Tuesday, June 6, 2017

The Hidden Rules of English

Everyone has tun into one of those people online. The type of people who consider the rules of grammar not to be a free-flowing and ever-changing agreement in language, but a list of rules received on stone tablets from the nearest holy mountain. But there are hidden, fugitive rules of English not written down in the textbooks so beloved by the amateur grammarians:
“Adjectives in English absolutely have to be in this order: opinion-size-age-shape-colour-origin-material-purpose Noun. So you can have a lovely little old rectangular green French silver whittling knife. But if you mess with that word order in the slightest you’ll sound like a maniac. It’s an odd thing that every English speaker uses that list, but almost none of us could write it out.”

English speakers love to learn this sort of thing for two reasons. First, it astonishes us that there are rules that we didn’t know that we knew. That’s rather peculiar, and rather exciting. We’re all quite a lot cleverer than we think we are. And there’s the shock of realising that there’s a reason there may be little green men on Mars, but there certainly aren’t green little men. Second, you can spend the next hour of your life trying to think of exceptions, which is useful as it keeps you from doing something foolish like working.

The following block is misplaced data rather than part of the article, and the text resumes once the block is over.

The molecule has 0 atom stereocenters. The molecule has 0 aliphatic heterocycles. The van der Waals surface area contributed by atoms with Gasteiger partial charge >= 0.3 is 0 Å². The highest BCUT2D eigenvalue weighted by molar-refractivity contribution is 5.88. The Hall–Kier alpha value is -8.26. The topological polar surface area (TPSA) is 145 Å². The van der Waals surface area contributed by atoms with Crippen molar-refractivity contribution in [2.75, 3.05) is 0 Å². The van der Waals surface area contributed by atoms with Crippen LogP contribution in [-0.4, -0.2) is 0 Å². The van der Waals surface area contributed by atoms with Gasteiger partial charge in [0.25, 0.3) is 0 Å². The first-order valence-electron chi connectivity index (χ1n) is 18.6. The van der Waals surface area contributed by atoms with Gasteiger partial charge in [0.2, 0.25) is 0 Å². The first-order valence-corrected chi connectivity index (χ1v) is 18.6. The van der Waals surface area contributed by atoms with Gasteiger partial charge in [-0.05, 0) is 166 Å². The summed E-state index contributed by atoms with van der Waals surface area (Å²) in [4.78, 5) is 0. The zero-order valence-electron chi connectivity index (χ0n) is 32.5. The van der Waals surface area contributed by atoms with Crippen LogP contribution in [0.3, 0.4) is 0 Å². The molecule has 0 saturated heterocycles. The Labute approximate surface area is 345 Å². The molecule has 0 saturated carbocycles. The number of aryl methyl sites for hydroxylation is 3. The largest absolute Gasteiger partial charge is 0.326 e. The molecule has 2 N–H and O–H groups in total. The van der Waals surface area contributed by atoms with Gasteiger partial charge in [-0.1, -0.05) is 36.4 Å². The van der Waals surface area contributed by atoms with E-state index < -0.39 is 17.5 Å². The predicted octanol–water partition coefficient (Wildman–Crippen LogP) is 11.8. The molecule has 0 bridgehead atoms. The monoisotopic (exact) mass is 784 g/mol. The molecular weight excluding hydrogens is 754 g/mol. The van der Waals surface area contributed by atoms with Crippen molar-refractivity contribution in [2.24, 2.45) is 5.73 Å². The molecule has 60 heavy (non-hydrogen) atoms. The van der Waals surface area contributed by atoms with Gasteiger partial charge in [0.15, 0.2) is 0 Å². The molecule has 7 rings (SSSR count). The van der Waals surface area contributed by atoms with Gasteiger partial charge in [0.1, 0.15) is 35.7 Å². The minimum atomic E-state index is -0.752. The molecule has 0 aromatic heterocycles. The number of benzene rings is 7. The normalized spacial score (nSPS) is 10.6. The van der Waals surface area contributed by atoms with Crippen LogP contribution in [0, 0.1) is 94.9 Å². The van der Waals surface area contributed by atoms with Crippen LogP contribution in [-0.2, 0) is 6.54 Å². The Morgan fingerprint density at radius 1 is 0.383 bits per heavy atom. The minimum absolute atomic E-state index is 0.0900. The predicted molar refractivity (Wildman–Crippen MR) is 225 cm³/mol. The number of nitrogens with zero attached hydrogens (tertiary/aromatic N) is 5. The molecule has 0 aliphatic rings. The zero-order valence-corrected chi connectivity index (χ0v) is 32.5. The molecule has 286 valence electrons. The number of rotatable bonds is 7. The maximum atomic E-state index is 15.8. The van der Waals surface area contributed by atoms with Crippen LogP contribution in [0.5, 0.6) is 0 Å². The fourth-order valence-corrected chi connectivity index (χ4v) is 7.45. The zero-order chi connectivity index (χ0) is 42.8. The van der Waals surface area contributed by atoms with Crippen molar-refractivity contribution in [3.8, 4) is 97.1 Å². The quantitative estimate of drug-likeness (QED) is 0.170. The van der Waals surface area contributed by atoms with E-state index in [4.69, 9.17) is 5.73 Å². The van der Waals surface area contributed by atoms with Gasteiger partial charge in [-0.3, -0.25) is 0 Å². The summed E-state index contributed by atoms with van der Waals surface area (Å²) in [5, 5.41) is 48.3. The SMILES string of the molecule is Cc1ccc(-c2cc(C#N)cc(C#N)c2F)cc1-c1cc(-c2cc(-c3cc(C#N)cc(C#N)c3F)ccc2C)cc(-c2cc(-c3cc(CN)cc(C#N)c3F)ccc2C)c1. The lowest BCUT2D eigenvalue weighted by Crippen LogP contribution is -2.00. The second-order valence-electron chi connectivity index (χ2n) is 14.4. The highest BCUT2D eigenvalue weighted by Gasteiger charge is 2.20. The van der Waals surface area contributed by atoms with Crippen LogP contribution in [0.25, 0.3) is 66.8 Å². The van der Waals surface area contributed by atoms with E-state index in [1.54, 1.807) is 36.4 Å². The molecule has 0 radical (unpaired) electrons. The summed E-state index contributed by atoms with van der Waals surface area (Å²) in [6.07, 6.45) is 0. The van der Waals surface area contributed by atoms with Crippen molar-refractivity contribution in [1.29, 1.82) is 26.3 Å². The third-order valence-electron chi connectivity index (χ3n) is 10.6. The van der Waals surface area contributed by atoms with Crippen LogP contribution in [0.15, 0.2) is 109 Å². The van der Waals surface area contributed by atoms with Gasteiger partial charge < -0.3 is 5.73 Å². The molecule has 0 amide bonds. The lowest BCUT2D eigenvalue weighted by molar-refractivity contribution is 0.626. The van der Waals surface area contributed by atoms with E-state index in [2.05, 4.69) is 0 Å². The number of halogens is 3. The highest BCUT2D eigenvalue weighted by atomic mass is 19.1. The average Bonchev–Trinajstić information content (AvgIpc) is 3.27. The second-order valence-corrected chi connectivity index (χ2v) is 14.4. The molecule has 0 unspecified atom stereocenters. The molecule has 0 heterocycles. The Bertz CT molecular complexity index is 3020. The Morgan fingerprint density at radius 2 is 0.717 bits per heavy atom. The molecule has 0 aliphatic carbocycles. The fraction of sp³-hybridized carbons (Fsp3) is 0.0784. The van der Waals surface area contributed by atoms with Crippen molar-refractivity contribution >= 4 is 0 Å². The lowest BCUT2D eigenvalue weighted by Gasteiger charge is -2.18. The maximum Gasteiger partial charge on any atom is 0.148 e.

Actually, there are a couple of small exceptions. Little Red Riding Hood may be perfectly ordered, but the Big Bad Wolf seems to be breaking all the laws of linguistics. Why does Bad Big Wolf sound so very, very wrong? What happened to the rules?
For the answer, and more of these invisible rules of grammar, check out Mark Forsyth's article at the BBC.

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